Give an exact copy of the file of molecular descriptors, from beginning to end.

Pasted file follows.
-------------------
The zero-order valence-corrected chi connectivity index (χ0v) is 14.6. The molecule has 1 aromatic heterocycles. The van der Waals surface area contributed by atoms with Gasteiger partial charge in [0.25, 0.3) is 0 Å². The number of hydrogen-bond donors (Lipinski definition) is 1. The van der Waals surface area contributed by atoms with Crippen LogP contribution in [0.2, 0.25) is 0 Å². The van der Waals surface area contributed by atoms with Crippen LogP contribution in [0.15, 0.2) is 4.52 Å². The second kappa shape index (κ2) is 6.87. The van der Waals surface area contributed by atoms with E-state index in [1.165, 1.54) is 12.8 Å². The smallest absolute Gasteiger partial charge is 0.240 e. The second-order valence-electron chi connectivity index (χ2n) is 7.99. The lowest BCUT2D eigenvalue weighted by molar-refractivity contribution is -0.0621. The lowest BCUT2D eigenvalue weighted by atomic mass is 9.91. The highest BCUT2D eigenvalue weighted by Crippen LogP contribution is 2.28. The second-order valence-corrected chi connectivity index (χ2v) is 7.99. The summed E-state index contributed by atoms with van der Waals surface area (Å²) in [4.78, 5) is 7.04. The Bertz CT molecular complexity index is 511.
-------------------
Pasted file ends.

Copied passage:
The zero-order valence-corrected chi connectivity index (χ0v) is 14.6. The molecule has 1 aromatic heterocycles. The van der Waals surface area contributed by atoms with Gasteiger partial charge in [0.25, 0.3) is 0 Å². The number of hydrogen-bond donors (Lipinski definition) is 1. The van der Waals surface area contributed by atoms with Crippen LogP contribution in [0.2, 0.25) is 0 Å². The van der Waals surface area contributed by atoms with Crippen LogP contribution in [0.15, 0.2) is 4.52 Å². The second kappa shape index (κ2) is 6.87. The van der Waals surface area contributed by atoms with E-state index in [1.165, 1.54) is 12.8 Å². The smallest absolute Gasteiger partial charge is 0.240 e. The second-order valence-electron chi connectivity index (χ2n) is 7.99. The lowest BCUT2D eigenvalue weighted by molar-refractivity contribution is -0.0621. The lowest BCUT2D eigenvalue weighted by atomic mass is 9.91. The highest BCUT2D eigenvalue weighted by Crippen LogP contribution is 2.28. The second-order valence-corrected chi connectivity index (χ2v) is 7.99. The summed E-state index contributed by atoms with van der Waals surface area (Å²) in [4.78, 5) is 7.04. The Bertz CT molecular complexity index is 511.